PORT HAWKESBURY, N.S. - Hurricane Bill was on Dan Stewart's tail as he drove his tractor trailer from Halifax to Cape Breton on Sunday, but the seasoned driver from Nova Scotia's Annapolis Valley said the big storm wasn't a big deal.
"We missed the brunt of it," Stewart said with a shrug before getting a coffee at the Tim Hortons in Port Hawkesbury, a few minutes' drive north of the Canso Causeway, the gateway to Cape Breton.
"I don't think we got the full hit. Thank goodness."
All along Nova Scotia's Atlantic coast, the Category 1 hurricane delivered steady downpours and fierce winds, knocking out power, forcing cancellations of flights and events, and drawing onlookers hoping to catch a glimpse of crashing waves.
Bill ripped the branches from trees in Halifax and elsewhere, and there was some localized flooding.
But the storm did not appear to cause much damage as its eye remained south of the coastline before heading for the south coast of Newfoundland in a weakened state.
Stewart, a driver for Ayr Motor Express in Woodstock, N.B., said Bill was nasty, but not that mean.
"It reminds me of some of the winter storms I've seen," he said. "I'm glad it's not snow. It's certainly some big wind."
Meteorologists had warned that the eastern mainland of Nova Scotia and southern Cape Breton would bear the brunt of the storm.
But Shirley Matheson, a resident of Port Hawkesbury, said the storm let her down.
"It's kind of disappointing," she said as the wind howled through the swirling curtains of rain lashing a busy parking lot. "We're glad no one is getting hurt or anything, but we're used to this."
As the storm swept past Halifax, its eye coming within 75 kilometres of the port city, Bill was churning out sustained winds over the ocean clocked at 120 kilometres per hour - the minimum for a full-fledged hurricane.
The sustained winds on shore were much slower.
It seems the biggest problem with hurricane Bill was that so many people wanted to get a close-up view of the swirling tropical menace.
Despite repeated warnings to keep away from the turbulent ocean, people gathered on the bald rocks at Peggy's Cove, N.S., and along the boardwalk in downtown Halifax as swells grew steadily in strength and size.
"So far, it's pretty wild," said Heather Wright, who was walking along the edge of Halifax harbour.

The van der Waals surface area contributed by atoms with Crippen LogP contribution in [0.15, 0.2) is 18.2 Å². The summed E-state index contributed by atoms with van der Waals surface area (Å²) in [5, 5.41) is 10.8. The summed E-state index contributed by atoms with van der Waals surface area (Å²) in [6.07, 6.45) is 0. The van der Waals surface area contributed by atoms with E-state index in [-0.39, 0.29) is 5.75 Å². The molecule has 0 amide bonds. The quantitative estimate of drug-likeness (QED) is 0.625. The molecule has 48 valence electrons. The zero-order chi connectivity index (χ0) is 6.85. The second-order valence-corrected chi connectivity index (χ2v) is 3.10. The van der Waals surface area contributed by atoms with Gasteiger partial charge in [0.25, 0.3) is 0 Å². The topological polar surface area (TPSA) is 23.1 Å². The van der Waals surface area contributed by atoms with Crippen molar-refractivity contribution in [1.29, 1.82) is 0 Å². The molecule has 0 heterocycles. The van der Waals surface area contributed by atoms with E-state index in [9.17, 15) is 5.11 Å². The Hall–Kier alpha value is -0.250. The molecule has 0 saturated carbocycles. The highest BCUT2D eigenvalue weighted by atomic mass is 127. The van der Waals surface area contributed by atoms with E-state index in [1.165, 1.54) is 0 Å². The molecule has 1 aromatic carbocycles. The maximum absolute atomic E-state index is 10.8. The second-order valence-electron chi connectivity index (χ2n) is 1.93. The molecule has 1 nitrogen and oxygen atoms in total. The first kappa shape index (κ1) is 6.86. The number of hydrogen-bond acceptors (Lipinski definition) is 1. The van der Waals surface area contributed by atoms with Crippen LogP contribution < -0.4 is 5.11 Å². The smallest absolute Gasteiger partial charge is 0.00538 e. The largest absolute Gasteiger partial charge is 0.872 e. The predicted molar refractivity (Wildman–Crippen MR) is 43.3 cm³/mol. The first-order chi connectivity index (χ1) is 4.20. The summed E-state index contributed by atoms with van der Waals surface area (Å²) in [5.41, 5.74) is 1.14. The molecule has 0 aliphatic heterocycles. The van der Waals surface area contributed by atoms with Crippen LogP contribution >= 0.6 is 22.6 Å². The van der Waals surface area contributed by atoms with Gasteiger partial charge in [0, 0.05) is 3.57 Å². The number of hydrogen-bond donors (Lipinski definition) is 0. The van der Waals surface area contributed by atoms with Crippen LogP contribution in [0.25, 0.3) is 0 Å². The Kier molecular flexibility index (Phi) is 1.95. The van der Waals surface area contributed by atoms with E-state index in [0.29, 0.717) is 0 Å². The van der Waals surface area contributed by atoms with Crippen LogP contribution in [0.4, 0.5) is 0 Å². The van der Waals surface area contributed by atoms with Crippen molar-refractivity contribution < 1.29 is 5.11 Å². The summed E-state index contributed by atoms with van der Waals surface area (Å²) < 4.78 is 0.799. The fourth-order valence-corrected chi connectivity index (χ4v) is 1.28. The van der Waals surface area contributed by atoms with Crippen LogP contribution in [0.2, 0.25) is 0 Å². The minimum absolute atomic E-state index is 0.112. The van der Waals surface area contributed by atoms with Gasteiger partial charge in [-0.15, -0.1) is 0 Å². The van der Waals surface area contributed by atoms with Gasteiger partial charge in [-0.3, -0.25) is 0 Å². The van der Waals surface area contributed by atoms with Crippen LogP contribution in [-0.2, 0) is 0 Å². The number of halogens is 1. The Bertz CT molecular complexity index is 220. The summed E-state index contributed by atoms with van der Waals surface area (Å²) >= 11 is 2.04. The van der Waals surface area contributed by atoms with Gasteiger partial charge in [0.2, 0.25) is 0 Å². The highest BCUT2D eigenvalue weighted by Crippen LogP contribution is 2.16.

"We're not going right to the edges or nothing. And we're here mainly to sightsee a bit and go back home and ride it out."
Peter Bowyer, program supervisor at the Canadian Hurricane Centre, said he had repeatedly warned people to stay away from the water, but some just weren't listening.
"If you want to enjoy them, enjoy them from a distance," he said of the huge ocean swells. "Do not enjoy them up-close-and-personal because your enjoyment can end very quickly."
Bill's quick advance forced the cancellation of dozens of flights throughout the Atlantic region, including airports in Halifax and Moncton, N.B.
Power outages were reported throughout Nova Scotia, affecting more than 40,000 customers at one point, according to Nova Scotia Power. But power was gradually restored to many customers throughout the day.
Some roads, including the one to Peggy's Cove, were temporarily closed.
Bill heaved some rocks onto a few other coastal roads, but they were soon cleaned up.
As the storm moved north, Marine Atlantic cancelled its ferry runs between Nova Scotia and Newfoundland, and public beaches and parks throughout Nova Scotia were closed.
At one point in Halifax, winds peaked at 87 km/h.
Farther offshore, it was much rougher. At one point, a weather buoy about 200 km southeast of Yarmouth, N.S., recorded a wave peaking at 26.4 metres.
Parts of southern Nova Scotia were drenched under 60 millimetres of rain, while southern New Brunswick reported 20 mm to 40 mm.
Craig MacLaughlan, CEO of Nova Scotia's Emergency Management Office, said though no major damage was reported, there were cases of localized flooding along the south shore and in the Lawrencetown area east of Halifax.
"I think we can be blessed that it has moved off a bit and that we're not getting some of the damage that we thought (we would)," MacLaughlan said.
Ramona Jennex, the province's minister of emergency management, said it appeared most Nova Scotians were taking the appropriate precautions.
"Nova Scotians are extremely resilient and very well-experienced with storms," she said. "They're making sure that their families are safe and ... are keeping an eye on their neighbours to make sure that they're safe, too."
Jennex said hurricane Juan, which tore through the Maritimes in September 2003, has taught hardy Nova Scotians not to shrug off weather warnings.
"Many lessons were learned through that storm system," said Jennex, who was prepared for Bill with a crank radio, flashlights and canned food.
Seven deaths were linked to Juan, which was a Category 2 storm packing winds greater than 152 km/h when it made landfall directly over Halifax.
It knocked down tens of thousands of trees, caused $100 million in property damage and cut power to thousands of homes for up to a week.
As for Bill, the first hurricane of the 2009 season to hit Atlantic Canada, it still managed to leave its mark.
"I would given it a seven, on an eight," said Robert Green as he prepared to make the 90-minute drive from Port Hawkesbury to his home in Glace Bay.
"I've seen winter storms with higher winds and a lot of snow, not rain. I think those are worse than a hurricane."
Asked if he was concerned about driving through the worst of what Bill had to offer, Green cracked a crooked smile and said: "Gotta heavy duty four-by-four. Go anywhere, bud."
The storm was expected to make landfall over southeastern Newfoundland on Sunday night as a strong tropical storm, with winds of at least 70 km/h.